Homelessness Is Falling — But Not Fast Enough

CREDIT: Shutterstock

Homelessness fell by more than 2 percent at the beginning of this year compared to last, or 13,344 fewer people, according to the latest data from the Department of Housing and Urban Development.

But in the annual point-in-time count of the country’s homeless population in January of 2014, there were still 578,424 homeless people. Just over 30 percent of those were unsheltered, living on the street or in parks, cars, or abandoned buildings, although the decline in homelessness was driven by a 10 percent drop in people living in these conditions.


CREDIT: Dylan Petrohilos/ThinkProgress

The government launched its Opening Doors initiative aimed at ending homelessness in 2010, with the goal of ending and preventing chronic homelessness — when someone has at least four episodes over three years or has a disability and has been continuously homeless for more than a year — and veteran homelessness by 2015. It also has the goal of ending homelessness among families, youth, and children by 2020.

Chronic homelessness dropped by 3 percent over the last year and has fallen by 21 percent since the launch of Opening Doors in 2010. Homelessness among veterans fell by 11 percent over the last year and has fallen 33 percent since 2010. Homelessness among families fell by 3 percent over the last year and by 11 percent since 2010.

Yet as of January, there were still nearly 50,000 homeless veterans around the country. More than 84,000 individuals were chronically homeless, with nearly two-thirds going without shelter. More than 216,000 people living in families were homeless, including more than 194,000 children. Another 45,205 homeless children and youth were homeless and all by themselves, about 8 percent of the overall homeless population. Nearly a quarter of homeless people are children under the age of 18.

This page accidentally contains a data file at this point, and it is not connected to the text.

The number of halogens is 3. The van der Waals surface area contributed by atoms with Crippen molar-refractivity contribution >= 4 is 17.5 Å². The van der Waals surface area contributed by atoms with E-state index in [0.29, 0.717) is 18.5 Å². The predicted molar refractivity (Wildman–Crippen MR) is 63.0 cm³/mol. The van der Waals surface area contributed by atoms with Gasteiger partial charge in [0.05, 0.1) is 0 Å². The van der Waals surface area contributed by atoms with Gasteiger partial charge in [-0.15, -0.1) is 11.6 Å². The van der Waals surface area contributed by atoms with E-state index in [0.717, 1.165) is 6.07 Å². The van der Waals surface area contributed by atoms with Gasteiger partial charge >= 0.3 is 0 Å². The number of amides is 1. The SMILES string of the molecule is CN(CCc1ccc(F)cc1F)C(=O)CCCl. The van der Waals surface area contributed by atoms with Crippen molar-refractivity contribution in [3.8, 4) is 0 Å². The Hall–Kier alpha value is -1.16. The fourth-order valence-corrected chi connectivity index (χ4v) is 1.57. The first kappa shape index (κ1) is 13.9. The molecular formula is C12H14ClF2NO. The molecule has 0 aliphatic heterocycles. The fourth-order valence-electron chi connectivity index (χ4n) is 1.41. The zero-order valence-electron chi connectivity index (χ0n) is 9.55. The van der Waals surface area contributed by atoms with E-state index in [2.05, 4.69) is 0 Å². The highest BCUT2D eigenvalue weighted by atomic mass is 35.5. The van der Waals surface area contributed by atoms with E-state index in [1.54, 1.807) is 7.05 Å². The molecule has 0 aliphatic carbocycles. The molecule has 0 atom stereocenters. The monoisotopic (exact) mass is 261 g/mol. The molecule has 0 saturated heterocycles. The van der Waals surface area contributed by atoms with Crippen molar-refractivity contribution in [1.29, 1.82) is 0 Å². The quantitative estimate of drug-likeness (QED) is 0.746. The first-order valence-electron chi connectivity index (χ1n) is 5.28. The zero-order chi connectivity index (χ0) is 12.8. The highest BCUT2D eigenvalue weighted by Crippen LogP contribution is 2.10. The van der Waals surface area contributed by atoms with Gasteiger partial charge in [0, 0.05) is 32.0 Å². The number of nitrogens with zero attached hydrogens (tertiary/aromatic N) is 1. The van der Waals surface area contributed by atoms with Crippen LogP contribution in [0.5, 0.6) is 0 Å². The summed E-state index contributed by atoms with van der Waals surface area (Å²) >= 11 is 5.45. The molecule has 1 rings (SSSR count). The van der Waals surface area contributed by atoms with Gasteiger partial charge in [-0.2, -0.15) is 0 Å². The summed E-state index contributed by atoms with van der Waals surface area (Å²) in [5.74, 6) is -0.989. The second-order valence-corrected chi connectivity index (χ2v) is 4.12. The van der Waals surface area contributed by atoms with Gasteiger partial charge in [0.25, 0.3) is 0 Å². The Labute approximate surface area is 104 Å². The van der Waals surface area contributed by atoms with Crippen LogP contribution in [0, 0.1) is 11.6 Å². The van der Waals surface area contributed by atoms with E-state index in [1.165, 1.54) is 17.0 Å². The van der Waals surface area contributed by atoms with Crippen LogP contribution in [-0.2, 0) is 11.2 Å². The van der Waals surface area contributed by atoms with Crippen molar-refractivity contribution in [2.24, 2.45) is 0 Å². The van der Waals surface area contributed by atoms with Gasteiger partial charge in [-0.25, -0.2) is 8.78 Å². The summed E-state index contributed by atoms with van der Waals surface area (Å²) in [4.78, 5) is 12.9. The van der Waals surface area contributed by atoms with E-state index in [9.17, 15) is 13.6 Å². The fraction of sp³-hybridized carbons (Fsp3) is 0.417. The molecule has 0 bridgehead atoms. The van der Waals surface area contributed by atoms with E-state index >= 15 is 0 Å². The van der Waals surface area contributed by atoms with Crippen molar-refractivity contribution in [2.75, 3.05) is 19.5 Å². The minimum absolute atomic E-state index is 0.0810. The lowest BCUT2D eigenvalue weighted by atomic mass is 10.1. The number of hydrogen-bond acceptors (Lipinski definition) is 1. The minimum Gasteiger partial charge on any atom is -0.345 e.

In combatting homelessness, the government credits the successes it has experienced with a focus on “housing first,” or getting homeless people into a home and then addressing other issues like mental illness, health problems, and addiction. That was also the tactic employed by Phoenix and Salt Lake City, the first two cities to end chronic homelessness among veterans.

But the country could wipe out homelessness among all populations now if it chose to. Mass homelessness first emerged in the 1980s alongside the evaporation of affordable housing: In 1970, there was a surplus of 300,000 affordable units, but by 2009 there was a 5.5 million shortage.

One proposed plan for filling in that gap would be to fund the National Housing Trust Fund, created in 2008 to build affordable housing but never funded, with money saved by modifying the mortgage interest tax deduction, which mostly benefits the wealthy. That could create more than 1 million affordable housing units over 10 years. Another would be to give rental assistance to everyone whose income is at or below 30 percent of area median income with a reformed voucher program. Today, just one in four eligible households actually gets rental assistance even as rents keep rising. The cost of increasing vouchers would be $22.5 billion, but it would effectively end homelessness.

The high price of action on homelessness would likely be counteracted by savings. It is much more costly to leave people without housing than to help them find it. For example, it costs Florida $31,065 a year per chronic homeless person in medical and incarceration costs, yet just $10,051 to give that person housing. A shelter in Colorado will cost less than $17,000 per person compared to the $43,240 price tag of leaving him outside, while an apartment complex for the homeless in North Carolina has saved $1.8 million. Preventing homelessness in the first place is also cost effective: a program that focuses on this tactic in Massachusetts, HomeStart, spends about $700 to keep a family in its home, compared to the $30,000 the state would spend putting them up in a motel.